Measuring Effectiveness of Capture Solutions - Key Metrics

Many of our clients are trying to take advantage of advanced recognition techniques for data extraction in the capture of paper documents, images and faxes. Recent advances with artificial intelligence, machine learning, computer vision, etc. have dramatically improved the ability to automate capture – across a much broader spectrum of document types and including both machine and handprint.

Having numerous advanced recognition solutions on the market to choose from is great, but measuring effectiveness can be tricky since there are varying definitions of success. Before we dive into the details of what to measure, it’s important to understand the recognition process as a whole.

The Primary Steps in Recognition

There are three primary steps in the process where automation can be applied:

  • Classification, which is identifying what pages, what documents, and what document packages the system is getting. It may also include separating different document types from each other, eliminating extraneous pages and documents, and pagination, putting the pages in desired order. 
  • Extraction, which is identifying the data that’s on the pages, and possibly enriching it. Extraction is typically determining the string of characters that are in each of the relevant fields. Note that this makes field accuracy more important than simple character accuracy. If a system gets 10 characters wrong but they are in the same field, that’s just a wrong field. But if the 10 characters are in 10 different fields, that’s 10 fields wrong, requiring a lot more error detection and correction effort – and not a lot of cost savings.
  • Validation, which is checking for the completeness and correctness of the information and document sets. Validation checks that classification and extraction were performed correctly and that the documents are in good order. This can be a simple or terribly complex step that is very application-dependent. In any case, we are applying business rules to the data that has been extracted to ensure it’s appropriate for passing to the downstream systems.

Defining the Criteria to Measure Success

To help our clients determine if the advanced capabilities introduced into the market recently will be effective, it is critical to define specifically the criteria to measure success.

For classification, we might have 20 different document types: 10 one-page documents, five ten-page documents, and five documents requiring three sub-documents, each with two pages.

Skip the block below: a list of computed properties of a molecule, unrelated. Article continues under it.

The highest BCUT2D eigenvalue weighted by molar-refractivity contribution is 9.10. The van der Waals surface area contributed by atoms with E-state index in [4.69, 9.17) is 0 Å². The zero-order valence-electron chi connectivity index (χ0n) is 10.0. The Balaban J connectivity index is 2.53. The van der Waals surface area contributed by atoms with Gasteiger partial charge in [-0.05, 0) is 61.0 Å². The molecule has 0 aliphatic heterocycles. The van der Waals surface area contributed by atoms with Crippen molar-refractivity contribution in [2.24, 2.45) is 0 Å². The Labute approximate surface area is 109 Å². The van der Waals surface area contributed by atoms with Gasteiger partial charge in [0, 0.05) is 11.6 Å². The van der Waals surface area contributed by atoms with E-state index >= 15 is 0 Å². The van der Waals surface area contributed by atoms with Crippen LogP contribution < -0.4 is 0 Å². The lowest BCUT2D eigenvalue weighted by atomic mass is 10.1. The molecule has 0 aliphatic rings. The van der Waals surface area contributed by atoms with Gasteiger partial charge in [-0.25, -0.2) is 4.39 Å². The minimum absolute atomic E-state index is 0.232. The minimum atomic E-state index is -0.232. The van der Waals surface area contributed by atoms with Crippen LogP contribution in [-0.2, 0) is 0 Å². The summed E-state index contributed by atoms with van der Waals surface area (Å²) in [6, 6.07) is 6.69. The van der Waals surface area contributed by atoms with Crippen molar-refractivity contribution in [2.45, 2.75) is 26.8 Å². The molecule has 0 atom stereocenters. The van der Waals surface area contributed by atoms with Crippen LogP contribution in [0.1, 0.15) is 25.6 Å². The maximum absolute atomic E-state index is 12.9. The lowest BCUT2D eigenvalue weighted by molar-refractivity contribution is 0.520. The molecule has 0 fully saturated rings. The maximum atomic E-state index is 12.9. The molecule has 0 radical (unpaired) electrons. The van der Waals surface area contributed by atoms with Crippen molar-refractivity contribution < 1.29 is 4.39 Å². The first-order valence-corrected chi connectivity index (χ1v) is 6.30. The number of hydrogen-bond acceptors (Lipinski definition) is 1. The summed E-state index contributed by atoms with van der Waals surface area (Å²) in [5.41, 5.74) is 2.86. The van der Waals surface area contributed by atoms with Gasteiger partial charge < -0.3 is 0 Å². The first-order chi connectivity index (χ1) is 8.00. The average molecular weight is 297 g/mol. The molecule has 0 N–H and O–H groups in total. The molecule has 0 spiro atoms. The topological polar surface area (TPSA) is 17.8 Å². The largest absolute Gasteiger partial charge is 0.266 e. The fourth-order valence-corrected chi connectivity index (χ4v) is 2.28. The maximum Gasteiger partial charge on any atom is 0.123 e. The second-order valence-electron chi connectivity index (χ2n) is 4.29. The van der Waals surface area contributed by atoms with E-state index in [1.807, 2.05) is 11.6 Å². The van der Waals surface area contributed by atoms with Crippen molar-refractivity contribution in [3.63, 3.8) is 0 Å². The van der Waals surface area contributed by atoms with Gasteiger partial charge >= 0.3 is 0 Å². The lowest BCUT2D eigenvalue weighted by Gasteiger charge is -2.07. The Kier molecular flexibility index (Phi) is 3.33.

Doc Type # of Pages # of Sub Docs
Sample #1 A 1 0
Sample #2 B 1 0
Sample #11 K 5 0
Sample #16 Z 6 3
Etc.      

In this case, accuracy would be measured for each metric – Doc Type, # of Pages, and # of Sub Docs. If we ran a proof of concept with 100 samples, we typically calculate four different accuracy metrics one for each of the above, and then an overall classification metric, which would be the combined metrics (for example: 98% doc type accuracy x 96% page identification accuracy, 92% sub-document identification = 86% overall.

For extraction, the process is similar. We track character, field, and document level accuracy.

  Doc Type # of Fields # of Characters
Sample #1  A 10  100 
Sample #2 70 
Sample #11 20  250 
Etc.      

For validation, the process always focuses on Field and Document level accuracy.

  Doc Type # of Fields
Sample #1  A 10 
Sample #2
Sample #11 20 
Etc.    

Again, with measurement, it’s important to determine if we are measuring accuracy at the document, fields, or character level. Across the population of 100 samples, we may get 99% accuracy at the character level, but if there is one wrong character in each field, the field-level accuracy would be 0%.

Here are some additional points to consider:

  • What kind of accuracy you’ll get is heavily dependent on the specific documents and document types you’re running through the system. Be sure to get a representative set of samples for testing.
  • Accuracy is not the only metric critical to estimating success. The other metric is read rate, the amount of data produced from the software (versus accuracy, the subset of that produced data that is correct). If you can only do classification for 75% of a relevant population of documents, and you get 90% accuracy on those documents, then your effective accuracy is not 75% but 67.5%.
  • Be careful to define what is an error. Is it a wrong character, capitalized or not, wrong punctuation, wrong format of the account number

Conclusion

This post is a primer to understand capture metrics, which is particularly helpful when comparing capture vendors. Given the complexity and critical nature of a capture assessment, many of our clients come to us for assistance in benchmarking capture providers or conducting proofs-of-concept. We’re happy to help if you need us.

How to Select Enterprise Software

Rich Medina
James Watson
I’m President and co-founder of Doculabs, serving as executive sponsor on consulting engagements for financial services clients.